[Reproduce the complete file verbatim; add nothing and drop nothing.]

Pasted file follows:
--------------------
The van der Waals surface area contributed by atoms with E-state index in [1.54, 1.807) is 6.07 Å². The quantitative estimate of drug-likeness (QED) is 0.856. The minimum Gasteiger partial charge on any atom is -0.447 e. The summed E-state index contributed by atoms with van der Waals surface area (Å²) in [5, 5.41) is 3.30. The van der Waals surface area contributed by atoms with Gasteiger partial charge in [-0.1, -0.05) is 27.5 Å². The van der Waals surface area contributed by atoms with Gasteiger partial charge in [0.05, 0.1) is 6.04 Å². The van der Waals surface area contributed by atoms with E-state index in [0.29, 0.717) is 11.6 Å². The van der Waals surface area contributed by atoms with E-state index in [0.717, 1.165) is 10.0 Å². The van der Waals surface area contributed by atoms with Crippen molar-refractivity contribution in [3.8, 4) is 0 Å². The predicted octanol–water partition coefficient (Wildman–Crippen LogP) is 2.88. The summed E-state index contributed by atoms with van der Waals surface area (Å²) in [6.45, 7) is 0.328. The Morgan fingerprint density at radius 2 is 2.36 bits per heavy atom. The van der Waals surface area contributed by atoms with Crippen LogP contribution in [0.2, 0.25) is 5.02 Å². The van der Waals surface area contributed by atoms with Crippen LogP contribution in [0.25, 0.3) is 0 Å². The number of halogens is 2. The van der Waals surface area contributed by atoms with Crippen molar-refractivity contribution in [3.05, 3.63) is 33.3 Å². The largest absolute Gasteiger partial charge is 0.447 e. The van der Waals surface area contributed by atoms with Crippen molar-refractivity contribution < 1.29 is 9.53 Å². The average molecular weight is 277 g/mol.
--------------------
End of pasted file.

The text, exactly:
The van der Waals surface area contributed by atoms with E-state index in [1.54, 1.807) is 6.07 Å². The quantitative estimate of drug-likeness (QED) is 0.856. The minimum Gasteiger partial charge on any atom is -0.447 e. The summed E-state index contributed by atoms with van der Waals surface area (Å²) in [5, 5.41) is 3.30. The van der Waals surface area contributed by atoms with Gasteiger partial charge in [-0.1, -0.05) is 27.5 Å². The van der Waals surface area contributed by atoms with Gasteiger partial charge in [0.05, 0.1) is 6.04 Å². The van der Waals surface area contributed by atoms with E-state index in [0.29, 0.717) is 11.6 Å². The van der Waals surface area contributed by atoms with E-state index in [0.717, 1.165) is 10.0 Å². The van der Waals surface area contributed by atoms with Crippen molar-refractivity contribution in [3.8, 4) is 0 Å². The predicted octanol–water partition coefficient (Wildman–Crippen LogP) is 2.88. The summed E-state index contributed by atoms with van der Waals surface area (Å²) in [6.45, 7) is 0.328. The Morgan fingerprint density at radius 2 is 2.36 bits per heavy atom. The van der Waals surface area contributed by atoms with Crippen LogP contribution in [0.2, 0.25) is 5.02 Å². The van der Waals surface area contributed by atoms with Crippen LogP contribution in [0.25, 0.3) is 0 Å². The number of halogens is 2. The van der Waals surface area contributed by atoms with Crippen molar-refractivity contribution in [3.05, 3.63) is 33.3 Å². The largest absolute Gasteiger partial charge is 0.447 e. The van der Waals surface area contributed by atoms with Crippen molar-refractivity contribution < 1.29 is 9.53 Å². The average molecular weight is 277 g/mol.